How To Pick a Car Battery
You probably know the fateful sound of a car that won’t start, “rrur, rrur, rrur…” At that moment, you wish you had replaced your car battery sooner. But, even though we should, most of us don’t. Car batteries wear out from old age, exposure to heat and repeated charging and discharging. No matter what you do, your battery will need to be replaced every few years. But not all car batteries are the same in quality, construction or specification. Here’s how to pick a car battery.
Car batteries need to be replaced every few years. But not all car batteries are the same in quality, construction or specification. A little knowledge will help you choose the best battery for your vehicle.
How does a battery start a car?
First, let’s back up to understand what car batteries do.
When you start your vehicle, an electric motor rotates the engine to initiate the internal-combustion cycle. After the engine is running, the starter motor disengages. The electrical energy used at startup comes from the battery, and it becomes somewhat depleted from the effort. However, with the engine running, the alternator can recharge the battery. If your battery fails, it will not have the muscle to start your car, leaving you stranded and searching for a jump start.
Whether you left your lights on or your alternator is failing, at some point you’ll have to jumpstart your car. Here’s how to do it.
Energy in a box
Technically, car batteries do not store electrical energy. They hold chemical energy that is released as electrical energy.
Lead-acid batteries have been the standard car battery for decades. They feature two metal plates, one lead and the other lead oxide, submerged in an electrolyte solution of sulfuric acid. That simple configuration comprises a cell.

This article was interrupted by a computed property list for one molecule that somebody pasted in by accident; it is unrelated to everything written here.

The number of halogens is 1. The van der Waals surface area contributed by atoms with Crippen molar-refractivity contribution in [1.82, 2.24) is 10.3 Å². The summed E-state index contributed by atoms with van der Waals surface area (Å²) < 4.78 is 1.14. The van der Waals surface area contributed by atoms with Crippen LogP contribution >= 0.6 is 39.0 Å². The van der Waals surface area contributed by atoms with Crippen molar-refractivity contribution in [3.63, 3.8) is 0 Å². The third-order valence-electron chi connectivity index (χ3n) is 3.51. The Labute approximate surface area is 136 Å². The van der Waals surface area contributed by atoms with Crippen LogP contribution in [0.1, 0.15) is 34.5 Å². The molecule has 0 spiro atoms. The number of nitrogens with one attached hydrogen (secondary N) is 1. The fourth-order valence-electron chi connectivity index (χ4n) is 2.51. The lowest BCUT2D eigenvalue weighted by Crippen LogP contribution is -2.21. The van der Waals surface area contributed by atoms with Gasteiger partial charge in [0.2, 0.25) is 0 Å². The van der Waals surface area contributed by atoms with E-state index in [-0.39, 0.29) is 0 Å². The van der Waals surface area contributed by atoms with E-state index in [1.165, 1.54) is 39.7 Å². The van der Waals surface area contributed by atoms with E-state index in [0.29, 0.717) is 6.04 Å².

Batteries are made by linking a group of cells together. The medium used to hold the sulfuric acid solution within each cell is the primary difference in designs.
The primary types of car batteries are flooded, gel and absorbed glass mat (AGM).
Flooded batteries are the traditional type of lead-acid battery.
Modern versions are most often sealed and designed to be maintenance-free. Batteries once required car owners to periodically top off the water in the battery cells.
Low-maintenance batteries retain their fluid for the life of the battery, and the caps on these models aren’t meant to be removed. There are still some batteries that can be topped off with distilled water and, if properly maintained, may last longer in hot climates.
Gel batteries are essentially the same as flooded batteries.
The main difference is that the solution in each cell is gelatinous, making the battery more stable and resistant to vibrations and splashing. It’s also leakproof in the event the plastic battery housing cracks or breaks. However, gel batteries are more susceptible to voltage irregularities and can’t be refilled; once the electrolyte degrades the battery must be replaced.
Absorbed glass mat (AGM) batteries are the most efficient and durable lead-acid battery design.
AGM batteries use a fiberglass separator to keep the electrolyte from sloshing or vibrating. The design is extremely stable and able to function in any position, even upside down. They also resist freezing better than traditional lead-acid batteries.
Since gel and AGM batteries are sealed, the oxygen and hydrogen gases that form during discharge do not escape. Instead, they are reabsorbed into the electrolyte solution, which increases battery life. These battery styles are also capable of faster discharge, providing more starting power from smaller batteries.
AGMs are built to better withstand repeated draining and charging cycles than traditional batteries. They are becoming standard equipment in more cars due to power demands from things like electronics, fuel-saving stop-start systems and power outlets for mobile devices.